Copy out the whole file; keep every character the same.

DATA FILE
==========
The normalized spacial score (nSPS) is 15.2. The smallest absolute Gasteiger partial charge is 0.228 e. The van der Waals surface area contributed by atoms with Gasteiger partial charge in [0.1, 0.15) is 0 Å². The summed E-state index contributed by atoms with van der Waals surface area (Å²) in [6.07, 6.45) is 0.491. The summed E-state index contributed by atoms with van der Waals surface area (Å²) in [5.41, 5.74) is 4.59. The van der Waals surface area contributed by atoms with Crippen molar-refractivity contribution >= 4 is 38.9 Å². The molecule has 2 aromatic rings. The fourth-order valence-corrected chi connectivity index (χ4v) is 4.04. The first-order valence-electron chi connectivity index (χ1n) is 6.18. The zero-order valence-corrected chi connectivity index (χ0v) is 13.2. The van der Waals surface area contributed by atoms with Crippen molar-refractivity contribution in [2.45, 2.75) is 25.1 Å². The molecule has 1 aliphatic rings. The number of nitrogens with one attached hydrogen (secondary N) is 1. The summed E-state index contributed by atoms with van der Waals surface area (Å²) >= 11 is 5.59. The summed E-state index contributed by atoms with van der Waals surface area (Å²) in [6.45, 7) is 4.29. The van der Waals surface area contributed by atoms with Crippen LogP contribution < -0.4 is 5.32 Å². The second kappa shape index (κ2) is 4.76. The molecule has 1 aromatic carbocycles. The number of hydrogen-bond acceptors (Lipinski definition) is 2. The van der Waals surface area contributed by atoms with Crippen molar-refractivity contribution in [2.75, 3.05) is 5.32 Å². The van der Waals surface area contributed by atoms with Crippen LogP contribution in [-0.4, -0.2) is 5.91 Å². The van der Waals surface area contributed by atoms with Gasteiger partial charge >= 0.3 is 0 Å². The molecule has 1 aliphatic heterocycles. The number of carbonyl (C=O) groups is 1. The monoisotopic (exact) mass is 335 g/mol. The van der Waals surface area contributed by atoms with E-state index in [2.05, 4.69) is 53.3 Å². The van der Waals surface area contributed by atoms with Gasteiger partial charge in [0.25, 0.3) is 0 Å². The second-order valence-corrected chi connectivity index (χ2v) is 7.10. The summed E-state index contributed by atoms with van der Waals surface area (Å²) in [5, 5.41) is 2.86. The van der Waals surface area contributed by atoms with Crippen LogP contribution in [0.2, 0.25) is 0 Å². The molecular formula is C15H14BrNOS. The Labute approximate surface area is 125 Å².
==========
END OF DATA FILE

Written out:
The normalized spacial score (nSPS) is 15.2. The smallest absolute Gasteiger partial charge is 0.228 e. The van der Waals surface area contributed by atoms with Gasteiger partial charge in [0.1, 0.15) is 0 Å². The summed E-state index contributed by atoms with van der Waals surface area (Å²) in [6.07, 6.45) is 0.491. The summed E-state index contributed by atoms with van der Waals surface area (Å²) in [5.41, 5.74) is 4.59. The van der Waals surface area contributed by atoms with Crippen molar-refractivity contribution >= 4 is 38.9 Å². The molecule has 2 aromatic rings. The fourth-order valence-corrected chi connectivity index (χ4v) is 4.04. The first-order valence-electron chi connectivity index (χ1n) is 6.18. The zero-order valence-corrected chi connectivity index (χ0v) is 13.2. The van der Waals surface area contributed by atoms with Crippen molar-refractivity contribution in [2.45, 2.75) is 25.1 Å². The molecule has 1 aliphatic rings. The number of nitrogens with one attached hydrogen (secondary N) is 1. The summed E-state index contributed by atoms with van der Waals surface area (Å²) >= 11 is 5.59. The summed E-state index contributed by atoms with van der Waals surface area (Å²) in [6.45, 7) is 4.29. The van der Waals surface area contributed by atoms with Crippen LogP contribution < -0.4 is 5.32 Å². The second kappa shape index (κ2) is 4.76. The molecule has 1 aromatic carbocycles. The number of hydrogen-bond acceptors (Lipinski definition) is 2. The van der Waals surface area contributed by atoms with Crippen molar-refractivity contribution in [2.75, 3.05) is 5.32 Å². The van der Waals surface area contributed by atoms with Crippen LogP contribution in [-0.4, -0.2) is 5.91 Å². The van der Waals surface area contributed by atoms with Gasteiger partial charge >= 0.3 is 0 Å². The molecule has 1 aliphatic heterocycles. The number of carbonyl (C=O) groups is 1. The monoisotopic (exact) mass is 335 g/mol. The van der Waals surface area contributed by atoms with E-state index in [2.05, 4.69) is 53.3 Å². The van der Waals surface area contributed by atoms with Gasteiger partial charge in [0.25, 0.3) is 0 Å². The second-order valence-corrected chi connectivity index (χ2v) is 7.10. The summed E-state index contributed by atoms with van der Waals surface area (Å²) in [5, 5.41) is 2.86. The van der Waals surface area contributed by atoms with Crippen LogP contribution in [0.2, 0.25) is 0 Å². The molecular formula is C15H14BrNOS. The Labute approximate surface area is 125 Å².